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Saturday, January 5, 2013

Jump Super Heroes: Nekketsu!! Battle Heroes 1: Since When is Dr. Slump a "Battle" Anime?

When it comes to the line-up of each Jump Super Heroes Special Collection release, Volume 1, Nekketsu/Hot-Blood!! Battle Heroes 1, is pretty much the most obvious one to do. Why not start off these releases with some of Jump's biggest titles from its "Golden Age"? Well, those and one odd-ball of a choice.

[NOTE: For the sake of difference, the screens for each show in these DVDs are from the design sheets extras on each DVD, as well as each show's eyecatch.]

The Messenger from Planet Muscle & The Man Who Came From America
Kinnikuman is well-known for being a slapstick wrestling manga where super-powered beings fight each other in battle in the wrestling ring, usually between the forces of good & evil... But you'd never guess that from Episode 1, because when Kinnikuman originally debuted in 1979, it was a gag manga. Yudetamago used their love of superheroes & kaiju, specifically Ultraman, and originally had Kinnikuman be the one superhero that no one wants to have save them. He even had his own "Kinniku Beam" and "Kinniku Flash" attacks, which are maintained in the anime & even mentioned in the opening theme (a catchy song by Akira Kushida). Also of note is Akira Kamiya, who pulls in an entertaining Kinnikuman, switching between comical & serious multiple times in the blink of an eye.

Episode 1 here is made up of two stories. Part 1 is about Meat's arrival on Earth and finding Kinnikuman, telling him that he's from Planet Kinniku/Muscle and has to come back home; Kinnikuman in turn doesn't want to leave, so Meat has him fight a monster to prove that he's a superhero. Part 2 introduces rival/future-partner Terryman, a superhero from America who only saves people if they can pay for it (like a good capitalist, right?), but when a giant monster kidnaps a kid's father, Kinnikuman is the only one who's willing to do the job for free. It's a pretty odd, but funny, episode, though it is weird seeing Kinnikuman firing off energy beams & Terryman using a gun. Also, these two can fly, though at least in Kinnikuman's case it's shown as fart propulsion. Along with some purposefully rough-looking animation, which kind of matches the early artwork of the manga, Kinnikuman's first episode is enjoyable & entertaining, but it really doesn't give an idea of what the show actually becomes.

If I have to choose, I prefer Arale's open hand salute: All Hail Arale!

Arale-chan is Born & All Right! Friends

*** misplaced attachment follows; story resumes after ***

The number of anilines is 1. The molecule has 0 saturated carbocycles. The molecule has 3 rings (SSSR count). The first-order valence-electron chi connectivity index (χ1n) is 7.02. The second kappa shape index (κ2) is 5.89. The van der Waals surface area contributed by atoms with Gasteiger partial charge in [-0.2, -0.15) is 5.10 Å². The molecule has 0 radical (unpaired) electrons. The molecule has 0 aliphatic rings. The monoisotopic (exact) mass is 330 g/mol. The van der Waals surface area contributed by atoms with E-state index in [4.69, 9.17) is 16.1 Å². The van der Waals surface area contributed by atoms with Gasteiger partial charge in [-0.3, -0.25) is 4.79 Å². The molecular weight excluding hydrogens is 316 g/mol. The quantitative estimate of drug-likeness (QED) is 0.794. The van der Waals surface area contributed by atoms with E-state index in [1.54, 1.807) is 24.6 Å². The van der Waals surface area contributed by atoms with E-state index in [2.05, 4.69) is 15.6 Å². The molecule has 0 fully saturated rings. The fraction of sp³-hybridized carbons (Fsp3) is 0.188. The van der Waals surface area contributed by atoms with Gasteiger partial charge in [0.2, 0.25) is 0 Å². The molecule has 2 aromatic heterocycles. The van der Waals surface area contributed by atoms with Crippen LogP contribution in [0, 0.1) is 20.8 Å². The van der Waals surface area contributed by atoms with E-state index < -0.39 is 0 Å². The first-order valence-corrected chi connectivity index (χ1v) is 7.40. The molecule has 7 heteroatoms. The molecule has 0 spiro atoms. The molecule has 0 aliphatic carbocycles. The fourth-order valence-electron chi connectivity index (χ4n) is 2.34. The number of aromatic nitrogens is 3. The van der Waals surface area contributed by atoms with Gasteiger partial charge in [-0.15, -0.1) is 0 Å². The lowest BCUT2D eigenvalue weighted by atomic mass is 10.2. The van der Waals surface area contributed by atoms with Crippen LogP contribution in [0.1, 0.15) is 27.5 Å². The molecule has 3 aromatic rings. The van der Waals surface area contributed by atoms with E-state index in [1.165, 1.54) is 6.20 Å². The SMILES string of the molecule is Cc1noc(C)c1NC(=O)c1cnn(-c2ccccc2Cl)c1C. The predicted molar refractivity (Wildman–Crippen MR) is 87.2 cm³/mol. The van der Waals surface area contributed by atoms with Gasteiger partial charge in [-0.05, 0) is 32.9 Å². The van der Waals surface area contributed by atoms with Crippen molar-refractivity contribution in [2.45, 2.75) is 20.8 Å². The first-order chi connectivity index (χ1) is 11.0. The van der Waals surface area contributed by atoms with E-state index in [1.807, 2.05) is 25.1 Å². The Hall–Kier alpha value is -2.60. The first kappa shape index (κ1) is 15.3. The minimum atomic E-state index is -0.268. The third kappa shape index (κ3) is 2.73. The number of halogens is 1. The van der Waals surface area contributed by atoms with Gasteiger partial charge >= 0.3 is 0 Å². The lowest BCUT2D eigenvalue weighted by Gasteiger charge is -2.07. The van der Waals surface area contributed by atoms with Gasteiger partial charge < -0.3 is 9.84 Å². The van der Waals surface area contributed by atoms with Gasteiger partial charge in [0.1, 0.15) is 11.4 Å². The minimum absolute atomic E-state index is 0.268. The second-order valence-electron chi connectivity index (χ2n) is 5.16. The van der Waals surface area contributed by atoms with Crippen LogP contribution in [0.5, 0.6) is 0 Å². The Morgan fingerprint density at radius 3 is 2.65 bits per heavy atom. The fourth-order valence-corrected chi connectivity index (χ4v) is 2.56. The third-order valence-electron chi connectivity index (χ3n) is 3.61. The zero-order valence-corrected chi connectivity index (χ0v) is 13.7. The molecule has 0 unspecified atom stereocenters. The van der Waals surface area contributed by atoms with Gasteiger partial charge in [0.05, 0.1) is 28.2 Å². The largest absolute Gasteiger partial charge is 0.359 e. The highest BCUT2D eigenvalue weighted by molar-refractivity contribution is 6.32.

Dr. Slump is the manga that put Akira Toriyama on the map in the manga industry, and it's the man doing what he loves doing the most: Gag manga (poop jokes, specifically). It quickly became popular, which stretched into its anime adaptations. In fact, Dr. Slump Arale-chan's success was so extraordinary that it's the very reason why any Jump manga that has any hint of popularity gets animated, which wasn't as common before 1981. It's pretty obvious from this first episode, which involves the finishing of the android Arale & her first day at school, that Toriyama likes going for the absurd when it comes to gags, like Arale often taking her head off in front of Prof. Senbei Norimaki (her "father"/"brother", depending on who's asking), the good-old "idiot" bird, an Ultraman-like being fishing the sun out of the ocean so that the day can start, etc. It is pretty funny stuff, and Arale herself is full of naive energy that makes her easy to like. It's very easy to see why this title continued to get animated, in the form of movies, even after Dragon Ball took its spot for 11 straight years. And then after Dragon Ball GT ended Dr. Slump came back to TV with a reboot that ran for two years, meaning that from 1981 to 1999 (~19 years!) there was an anime on TV that was based on an Akira Toriyama manga of some sort. It's hard not to at least respect Dr. Slump, because it truly changed the way Shonen Jump was looked at from an anime perspective.

But, honestly, what the hell is Dr. Slump Arale-chan doing in a collection called "Battle Heroes"? Sure, Arale is super-powerful (just ask the policemen who drive their patrol car into her [twice] in this episode), but from what I know of Dr. Slump, the title is a gag manga, not a battle manga. I have no problem with the show being included, as it's a giant part of the history of Jump anime, but this title definitely should have been in the Legend Heroes (it's one of the oldest shows in this series of DVDs, after all) or Comedy Heroes DVDs, not a Battle Heroes DVD. This really just feels like a case of Shueisha tossing it in the first release simply for marquee value, because it certainly does not fit with the theme at all.